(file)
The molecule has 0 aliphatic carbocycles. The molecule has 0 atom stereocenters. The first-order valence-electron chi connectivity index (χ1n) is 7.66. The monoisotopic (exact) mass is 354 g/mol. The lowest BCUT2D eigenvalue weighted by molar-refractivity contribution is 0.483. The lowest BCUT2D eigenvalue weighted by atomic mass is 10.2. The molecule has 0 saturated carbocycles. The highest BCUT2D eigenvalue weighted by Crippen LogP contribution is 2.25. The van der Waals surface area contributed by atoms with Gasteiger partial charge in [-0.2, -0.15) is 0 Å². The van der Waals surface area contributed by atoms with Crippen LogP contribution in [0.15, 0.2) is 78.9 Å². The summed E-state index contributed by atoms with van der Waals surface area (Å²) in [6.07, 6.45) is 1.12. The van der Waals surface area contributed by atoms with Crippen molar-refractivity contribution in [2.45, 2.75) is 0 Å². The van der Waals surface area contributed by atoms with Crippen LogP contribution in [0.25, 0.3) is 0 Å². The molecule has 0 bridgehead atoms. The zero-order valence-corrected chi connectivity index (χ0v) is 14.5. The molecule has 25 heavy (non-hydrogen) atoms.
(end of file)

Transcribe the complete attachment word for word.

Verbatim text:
The molecule has 0 aliphatic carbocycles. The molecule has 0 atom stereocenters. The first-order valence-electron chi connectivity index (χ1n) is 7.66. The monoisotopic (exact) mass is 354 g/mol. The lowest BCUT2D eigenvalue weighted by molar-refractivity contribution is 0.483. The lowest BCUT2D eigenvalue weighted by atomic mass is 10.2. The molecule has 0 saturated carbocycles. The highest BCUT2D eigenvalue weighted by Crippen LogP contribution is 2.25. The van der Waals surface area contributed by atoms with Gasteiger partial charge in [-0.2, -0.15) is 0 Å². The van der Waals surface area contributed by atoms with Crippen LogP contribution in [0.15, 0.2) is 78.9 Å². The summed E-state index contributed by atoms with van der Waals surface area (Å²) in [6.07, 6.45) is 1.12. The van der Waals surface area contributed by atoms with Crippen molar-refractivity contribution in [2.45, 2.75) is 0 Å². The van der Waals surface area contributed by atoms with Crippen LogP contribution in [0.25, 0.3) is 0 Å². The molecule has 0 bridgehead atoms. The zero-order valence-corrected chi connectivity index (χ0v) is 14.5. The molecule has 25 heavy (non-hydrogen) atoms.